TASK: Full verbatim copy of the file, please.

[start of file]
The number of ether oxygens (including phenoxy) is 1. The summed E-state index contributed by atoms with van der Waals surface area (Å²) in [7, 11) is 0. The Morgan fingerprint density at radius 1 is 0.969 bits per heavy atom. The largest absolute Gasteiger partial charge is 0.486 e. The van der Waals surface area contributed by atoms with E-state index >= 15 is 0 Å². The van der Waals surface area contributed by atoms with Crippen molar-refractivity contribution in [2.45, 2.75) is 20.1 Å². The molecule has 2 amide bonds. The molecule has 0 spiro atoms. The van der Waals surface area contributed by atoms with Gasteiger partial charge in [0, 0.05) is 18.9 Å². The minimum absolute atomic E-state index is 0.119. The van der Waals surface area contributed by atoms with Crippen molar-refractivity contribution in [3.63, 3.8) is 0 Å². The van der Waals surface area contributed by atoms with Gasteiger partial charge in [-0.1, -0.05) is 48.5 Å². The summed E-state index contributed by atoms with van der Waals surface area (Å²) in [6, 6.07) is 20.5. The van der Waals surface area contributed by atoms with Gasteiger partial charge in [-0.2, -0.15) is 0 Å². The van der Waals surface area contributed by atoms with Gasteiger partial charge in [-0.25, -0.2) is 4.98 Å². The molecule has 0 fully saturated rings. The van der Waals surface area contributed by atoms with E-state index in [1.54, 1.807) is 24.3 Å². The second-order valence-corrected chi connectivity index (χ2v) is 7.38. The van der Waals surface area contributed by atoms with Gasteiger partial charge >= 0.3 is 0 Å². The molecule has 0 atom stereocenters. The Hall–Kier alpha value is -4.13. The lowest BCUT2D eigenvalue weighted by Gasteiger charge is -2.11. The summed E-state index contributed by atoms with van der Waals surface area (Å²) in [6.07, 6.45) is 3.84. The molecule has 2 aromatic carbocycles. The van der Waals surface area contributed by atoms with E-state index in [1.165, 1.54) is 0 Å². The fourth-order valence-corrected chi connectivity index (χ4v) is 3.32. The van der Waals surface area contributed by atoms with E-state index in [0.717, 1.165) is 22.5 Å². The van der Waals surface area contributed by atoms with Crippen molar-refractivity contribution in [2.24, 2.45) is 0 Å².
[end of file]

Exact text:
The number of ether oxygens (including phenoxy) is 1. The summed E-state index contributed by atoms with van der Waals surface area (Å²) in [7, 11) is 0. The Morgan fingerprint density at radius 1 is 0.969 bits per heavy atom. The largest absolute Gasteiger partial charge is 0.486 e. The van der Waals surface area contributed by atoms with E-state index >= 15 is 0 Å². The van der Waals surface area contributed by atoms with Crippen molar-refractivity contribution in [2.45, 2.75) is 20.1 Å². The molecule has 2 amide bonds. The molecule has 0 spiro atoms. The van der Waals surface area contributed by atoms with Gasteiger partial charge in [0, 0.05) is 18.9 Å². The minimum absolute atomic E-state index is 0.119. The van der Waals surface area contributed by atoms with Crippen molar-refractivity contribution in [3.63, 3.8) is 0 Å². The van der Waals surface area contributed by atoms with Gasteiger partial charge in [-0.1, -0.05) is 48.5 Å². The summed E-state index contributed by atoms with van der Waals surface area (Å²) in [6, 6.07) is 20.5. The van der Waals surface area contributed by atoms with Gasteiger partial charge in [-0.2, -0.15) is 0 Å². The van der Waals surface area contributed by atoms with Gasteiger partial charge in [-0.25, -0.2) is 4.98 Å². The molecule has 0 fully saturated rings. The van der Waals surface area contributed by atoms with E-state index in [1.54, 1.807) is 24.3 Å². The second-order valence-corrected chi connectivity index (χ2v) is 7.38. The van der Waals surface area contributed by atoms with Gasteiger partial charge >= 0.3 is 0 Å². The molecule has 0 atom stereocenters. The Hall–Kier alpha value is -4.13. The lowest BCUT2D eigenvalue weighted by Gasteiger charge is -2.11. The summed E-state index contributed by atoms with van der Waals surface area (Å²) in [6.07, 6.45) is 3.84. The molecule has 2 aromatic carbocycles. The van der Waals surface area contributed by atoms with E-state index in [1.165, 1.54) is 0 Å². The fourth-order valence-corrected chi connectivity index (χ4v) is 3.32. The van der Waals surface area contributed by atoms with E-state index in [0.717, 1.165) is 22.5 Å². The van der Waals surface area contributed by atoms with Crippen molar-refractivity contribution in [2.24, 2.45) is 0 Å².